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Showing posts from February, 2018

Laimutis Balys Svalkus

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This is Laimutis Balys Svalkus, the poet I wrote about a few days ago. I found his grave by chance in Kingsthorpe Cemetery while visiting Lucia Joyce's stone, as I occasionally do ('I used to haunt graveyards when I was in Paris,' as Allen Ginsberg once said); and I was surprised because histories of Northampton, even the better ones, never mention this man's name. Information about him online seemed sketchy as well. He was clearly known, which hoists him above most poets immediately, but internet searches yielded little in Lithuanian and nothing in English.

Until, that is, this afternoon, when Northampton-based housing campaigner Norman Adams sent me a link he'd found with some biographical information about Laimutis, and images of the covers of his publications. Thanks again, Norman! The text is still in Lithuanian, but it's a start. A photograph says a great deal more about a person than his or her gravestone. And the Lithuanian Embassy hasn't even answe…

The Task: Newton, Cowper and the Civilisation of the West

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'This morning buryed a woman slave (No 47) Know not what to say she died of for she has not been properly alive since she first came on board' -- from the diary of John Newton. February 15th this year, I discovered yesterday, is an important anniversary. It will be 250 years since William Cowper and Mary Unwin moved into the large, imposing house that still looks down over the market square in Olney, Buckinghamshire. Today their home is the site of the Cowper and Newton Museum, a memorial not only to the life of the poet, but also his friendship with the composer of 'Amazing Grace', who as an Anglican clergyman, ministered to the spiritual needs of the parishioners in Olney. Newton had an earthly agenda as well as a heavenly one. He wanted to rid his society of slavery, which he himself had practised before entering into the priesthood; and Cowper, as his friendship with Newton grew, would prove to be a more than capable initiate into the work, testifying against slave…

Poets and Prisoners: Back Among the Dead in Northampton

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I've written about Kingsthorpe Cemetery in Northampton before. It's the graveyard in which James Joyce's daughter Lucia is buried. Near to Lucia is the grave of her friend Violet Gibson, infamous in her lifetime for attempting to assassinate Mussolini in 1926. Lucia and Violet were incarcerated in St. Andrew's Hospital in the town; whether either woman would have been diagnosed with acute mental illness in a less misogynistic age is debatable, but they both died never recovering their liberty.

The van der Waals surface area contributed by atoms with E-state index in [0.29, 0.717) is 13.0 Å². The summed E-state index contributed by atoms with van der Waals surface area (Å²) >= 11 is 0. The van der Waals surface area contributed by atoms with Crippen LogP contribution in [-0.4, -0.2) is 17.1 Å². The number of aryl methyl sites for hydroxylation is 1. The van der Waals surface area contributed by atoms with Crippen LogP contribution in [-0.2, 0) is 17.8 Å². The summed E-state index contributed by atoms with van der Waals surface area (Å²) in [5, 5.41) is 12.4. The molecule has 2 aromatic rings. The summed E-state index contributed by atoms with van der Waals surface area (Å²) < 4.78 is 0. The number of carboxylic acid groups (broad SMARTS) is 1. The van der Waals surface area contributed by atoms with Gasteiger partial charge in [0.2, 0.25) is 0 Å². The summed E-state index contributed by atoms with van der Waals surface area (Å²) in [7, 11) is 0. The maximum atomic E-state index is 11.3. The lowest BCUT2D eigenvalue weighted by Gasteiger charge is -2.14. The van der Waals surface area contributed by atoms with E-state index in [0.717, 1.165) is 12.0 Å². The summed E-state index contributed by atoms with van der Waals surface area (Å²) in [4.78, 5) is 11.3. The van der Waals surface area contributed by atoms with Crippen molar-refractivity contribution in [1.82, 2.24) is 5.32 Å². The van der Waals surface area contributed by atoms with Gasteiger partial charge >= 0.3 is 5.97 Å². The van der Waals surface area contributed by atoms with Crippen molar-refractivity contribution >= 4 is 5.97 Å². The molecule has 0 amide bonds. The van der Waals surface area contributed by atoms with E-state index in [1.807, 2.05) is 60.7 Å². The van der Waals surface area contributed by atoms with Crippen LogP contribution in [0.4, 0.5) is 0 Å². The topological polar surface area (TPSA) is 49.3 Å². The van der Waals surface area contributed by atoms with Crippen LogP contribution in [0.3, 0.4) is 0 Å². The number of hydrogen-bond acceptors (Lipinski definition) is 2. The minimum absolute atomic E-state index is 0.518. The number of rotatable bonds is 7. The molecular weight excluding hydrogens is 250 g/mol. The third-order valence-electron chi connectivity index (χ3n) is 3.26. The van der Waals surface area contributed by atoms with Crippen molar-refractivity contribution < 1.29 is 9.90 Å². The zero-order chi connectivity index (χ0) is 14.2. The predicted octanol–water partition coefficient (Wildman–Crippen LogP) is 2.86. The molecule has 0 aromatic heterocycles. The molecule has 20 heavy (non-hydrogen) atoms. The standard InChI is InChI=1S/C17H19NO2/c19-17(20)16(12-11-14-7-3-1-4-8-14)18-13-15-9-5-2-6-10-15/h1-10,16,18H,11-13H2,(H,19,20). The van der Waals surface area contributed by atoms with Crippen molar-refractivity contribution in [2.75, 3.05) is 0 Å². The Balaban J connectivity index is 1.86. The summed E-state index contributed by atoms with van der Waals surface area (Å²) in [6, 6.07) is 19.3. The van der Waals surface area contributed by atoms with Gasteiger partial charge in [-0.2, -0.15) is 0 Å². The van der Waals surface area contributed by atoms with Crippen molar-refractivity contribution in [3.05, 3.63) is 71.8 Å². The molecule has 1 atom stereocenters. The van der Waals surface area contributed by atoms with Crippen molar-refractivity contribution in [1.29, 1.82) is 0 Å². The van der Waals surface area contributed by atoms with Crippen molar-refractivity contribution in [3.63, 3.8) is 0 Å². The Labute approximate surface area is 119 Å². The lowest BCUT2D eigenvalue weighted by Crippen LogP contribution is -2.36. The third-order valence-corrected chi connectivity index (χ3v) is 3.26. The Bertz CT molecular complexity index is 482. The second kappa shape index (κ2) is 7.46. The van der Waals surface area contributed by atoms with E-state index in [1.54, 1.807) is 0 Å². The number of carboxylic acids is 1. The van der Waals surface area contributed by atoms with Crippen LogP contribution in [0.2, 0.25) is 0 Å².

I walked in the cemetery today, having a little time to spare, and while looking for Lucia's grave I found this:

Laimutis Balys Svalkus. A Lithuanian poet. Who was he, I wondered? The book-like design of the grave and the way his trade as poet is inscribed so prominently into the marble suggest he was more than a hobbyist. That also appears to be a fragment of verse on the right side of the stone. I presume Svalkus is the author, but I don't know. The fact that there is no …

The Unknown Life of Ida John

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When I was born, in the 1960s, birth certificates recorded your mother's name, and your father's name and occupation. It was assumed that your mother wouldn't have a job. Her job was to raise you. (And, it could reasonably be argued, your father.)
That was in the 1960s. When Ida Nettleship was born in 1877 her mother Adaline wasn't even able to vote. Ida would never experience the nominal equality of choosing her MP either, as she died tragically young. But hers was a life as liberated from patriarchal restrictions as it was cruelly circumscribed by them. The liberation is obvious. For the circumscription you have to look a little deeper.
Ida was a painter. She had studied at the Slade, and there she met the soon-to-be-infamous Augustus John. John painted the picture at the top of this post. He was considered a genius not only for his paintings but also for his unruly and selfish behaviour. Ginsberg identified this artistic stereotype in a funny but exasperated sideswipe…